I had also come across the name James Starks in my pursuit of possible late round running backs for the Packers and found him quite intriguing at the time.  Starks has top-notch athletic skills, and is his school’s record-holder for rushing yardage (3,140), rushing touchdowns (34) and points scored (222), despite playing in just 36 games. Injuries are a concern, but he seems to be a very well rounded player – speed, bounces off of tacklers, gains positive yardage, a good receiver. Starks could be a great find for the Pack.

Newhouse I’ll admit to knowing very little about before today, but already the Packers plan to use him in the God-forsaken dual G/T role, so I’m automatically not that enthused. I do see that he made a few third-team and honorable mention All-American teams as a tackle, so that’s encouraging. He also had the pleasure of competing against Jerry Hughes every day in practice, which he says helped make him a better player.

24

April

For Green Bay Packer Die-Hards ONLY – NFL Draft 2010 Day 3 Live Blog

If you’re here today, a tip of the hat to you. You, my friend, are a DIE-HARD Packer fan.

Enjoy the Live Blog…

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You can  follow Jersey Al on Facebook and Twitter . Visit Jersey Al’s Packers Blog for more in-depth Packers commentary.

Jersey Al Bracco is the Green Bay Packers Draft Analyst for Drafttek.com.

23

April

Green Bay Packers NFL Draft 2010 Day 2: Depth and Versatility Rules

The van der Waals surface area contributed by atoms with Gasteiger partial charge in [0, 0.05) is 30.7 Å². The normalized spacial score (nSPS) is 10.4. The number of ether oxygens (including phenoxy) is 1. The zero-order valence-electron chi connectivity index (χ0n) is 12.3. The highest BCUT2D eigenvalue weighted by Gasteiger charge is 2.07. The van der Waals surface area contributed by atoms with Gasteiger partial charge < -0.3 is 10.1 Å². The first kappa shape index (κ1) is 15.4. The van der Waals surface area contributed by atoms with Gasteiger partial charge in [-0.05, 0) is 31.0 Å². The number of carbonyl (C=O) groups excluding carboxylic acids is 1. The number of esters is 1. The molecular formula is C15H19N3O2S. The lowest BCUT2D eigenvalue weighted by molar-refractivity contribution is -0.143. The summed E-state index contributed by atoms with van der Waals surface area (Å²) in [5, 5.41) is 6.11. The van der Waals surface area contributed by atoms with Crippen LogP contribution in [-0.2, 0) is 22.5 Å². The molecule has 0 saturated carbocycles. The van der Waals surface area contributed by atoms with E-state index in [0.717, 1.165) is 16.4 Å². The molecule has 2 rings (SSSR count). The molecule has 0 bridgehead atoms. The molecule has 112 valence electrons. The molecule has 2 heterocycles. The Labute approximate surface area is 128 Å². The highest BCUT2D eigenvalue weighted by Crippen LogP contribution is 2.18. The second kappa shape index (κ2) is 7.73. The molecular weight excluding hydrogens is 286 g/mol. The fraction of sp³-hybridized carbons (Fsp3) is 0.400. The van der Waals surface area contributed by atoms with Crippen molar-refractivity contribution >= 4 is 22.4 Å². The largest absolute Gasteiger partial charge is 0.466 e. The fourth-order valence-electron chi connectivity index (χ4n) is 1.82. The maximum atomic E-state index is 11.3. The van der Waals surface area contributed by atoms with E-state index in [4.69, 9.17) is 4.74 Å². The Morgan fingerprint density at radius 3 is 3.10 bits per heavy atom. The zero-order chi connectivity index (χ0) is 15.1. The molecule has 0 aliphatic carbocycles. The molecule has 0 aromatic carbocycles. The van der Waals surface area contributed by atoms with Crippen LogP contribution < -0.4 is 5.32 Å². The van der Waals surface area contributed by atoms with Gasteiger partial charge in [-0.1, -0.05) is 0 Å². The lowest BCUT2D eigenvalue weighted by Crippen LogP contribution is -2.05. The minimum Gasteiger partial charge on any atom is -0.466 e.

As day 2 of the 2010 NFL Draft comes to an end, it’s safe to say Green Bay Packers GM Ted Thompson has made some interesting choices.

Mike Neal, a defensive tackle name only a true draftnik or Purdue Boilermaker fan would know, was chosen in the second round to provide depth on the defensive line. This was a surprise to most everyone, including Neal, who said he had “no clue” the Packers were interested in him. But remember, Mike Montgomery is gone, Jarius Wynn is just not the right fit for 3-4 DE, Johnny Jolly has a court date and Justin Harrell – well, he’s Justin Harrell. A lot of question marks there. Throw in Jenkins, Jolly and Harrell (no snickering) all being in the last year of their contracts, and a warm DL body was needed.

Thompson then traded up in the third round to grab the next object of his desire, safety Morgan Burnett of Georgia Tech. Another position where depth was needed, as the Packers depth chart shows only Derrick Martin, Khalil Jones (a converted WR) and the indomitable Jarret Bush as an emergency fill-in. Seems to me Burnett is already 3rd on the safety depth chart without having played a down yet.

But beyond just providing depth, these picks were also about versatility.

During an telephone interview with the Packers media, Neal mentioned that he has played defensive end, 3-technique, 5-technique and even nose tackle. Ted Thompson said of Neal, “We think he fits very well into our system. He played defensive tackle mostly in college. He’s almost ideally suited to play the 3-4 defensive end. We feel like he’ll be a good asset for us in our sub packages rushing the passer from the inside.”

Reading through various scouting reports on Neal, this sentence stood out to me: He has a variety of very effective pass rushing moves from the inside that often collapse the pocket enough to cause bad throws from the opposition. Certainly something the Packers need, wouldn’t you say? Let’s hope he can do it.

Neal was a player that was originally pegged to go in rounds 4 or 5, but rose dramatically up the scouts’ draft boards after strong performances in the Senior Bowl, East-West Shrine game and the NFL Combine.

You can get the full details on him here:

Mike Neal Profile